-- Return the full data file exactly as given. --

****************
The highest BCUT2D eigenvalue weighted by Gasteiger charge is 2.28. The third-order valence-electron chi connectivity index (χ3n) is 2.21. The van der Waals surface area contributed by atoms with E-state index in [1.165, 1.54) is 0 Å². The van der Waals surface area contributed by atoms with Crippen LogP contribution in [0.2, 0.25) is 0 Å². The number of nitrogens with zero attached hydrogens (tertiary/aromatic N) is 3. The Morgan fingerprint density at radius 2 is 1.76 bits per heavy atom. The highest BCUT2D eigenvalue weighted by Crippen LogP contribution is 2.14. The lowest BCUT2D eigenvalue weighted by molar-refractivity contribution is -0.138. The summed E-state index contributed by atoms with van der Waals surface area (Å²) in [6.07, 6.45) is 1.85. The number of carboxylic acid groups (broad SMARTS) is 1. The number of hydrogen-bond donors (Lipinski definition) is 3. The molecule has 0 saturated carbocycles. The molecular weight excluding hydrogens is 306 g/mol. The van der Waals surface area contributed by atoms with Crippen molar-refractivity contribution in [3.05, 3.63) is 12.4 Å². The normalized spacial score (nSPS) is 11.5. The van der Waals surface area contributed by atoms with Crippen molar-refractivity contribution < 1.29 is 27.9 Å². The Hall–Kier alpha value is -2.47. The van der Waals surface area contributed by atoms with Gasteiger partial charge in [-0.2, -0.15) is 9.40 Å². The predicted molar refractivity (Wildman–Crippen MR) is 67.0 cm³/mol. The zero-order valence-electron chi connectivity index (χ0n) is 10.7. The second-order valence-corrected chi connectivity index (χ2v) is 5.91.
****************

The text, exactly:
The highest BCUT2D eigenvalue weighted by Gasteiger charge is 2.28. The third-order valence-electron chi connectivity index (χ3n) is 2.21. The van der Waals surface area contributed by atoms with E-state index in [1.165, 1.54) is 0 Å². The van der Waals surface area contributed by atoms with Crippen LogP contribution in [0.2, 0.25) is 0 Å². The number of nitrogens with zero attached hydrogens (tertiary/aromatic N) is 3. The Morgan fingerprint density at radius 2 is 1.76 bits per heavy atom. The highest BCUT2D eigenvalue weighted by Crippen LogP contribution is 2.14. The lowest BCUT2D eigenvalue weighted by molar-refractivity contribution is -0.138. The summed E-state index contributed by atoms with van der Waals surface area (Å²) in [6.07, 6.45) is 1.85. The number of carboxylic acid groups (broad SMARTS) is 1. The number of hydrogen-bond donors (Lipinski definition) is 3. The molecule has 0 saturated carbocycles. The molecular weight excluding hydrogens is 306 g/mol. The van der Waals surface area contributed by atoms with Crippen molar-refractivity contribution in [3.05, 3.63) is 12.4 Å². The normalized spacial score (nSPS) is 11.5. The van der Waals surface area contributed by atoms with Crippen molar-refractivity contribution < 1.29 is 27.9 Å². The Hall–Kier alpha value is -2.47. The van der Waals surface area contributed by atoms with Gasteiger partial charge in [-0.2, -0.15) is 9.40 Å². The predicted molar refractivity (Wildman–Crippen MR) is 67.0 cm³/mol. The zero-order valence-electron chi connectivity index (χ0n) is 10.7. The second-order valence-corrected chi connectivity index (χ2v) is 5.91.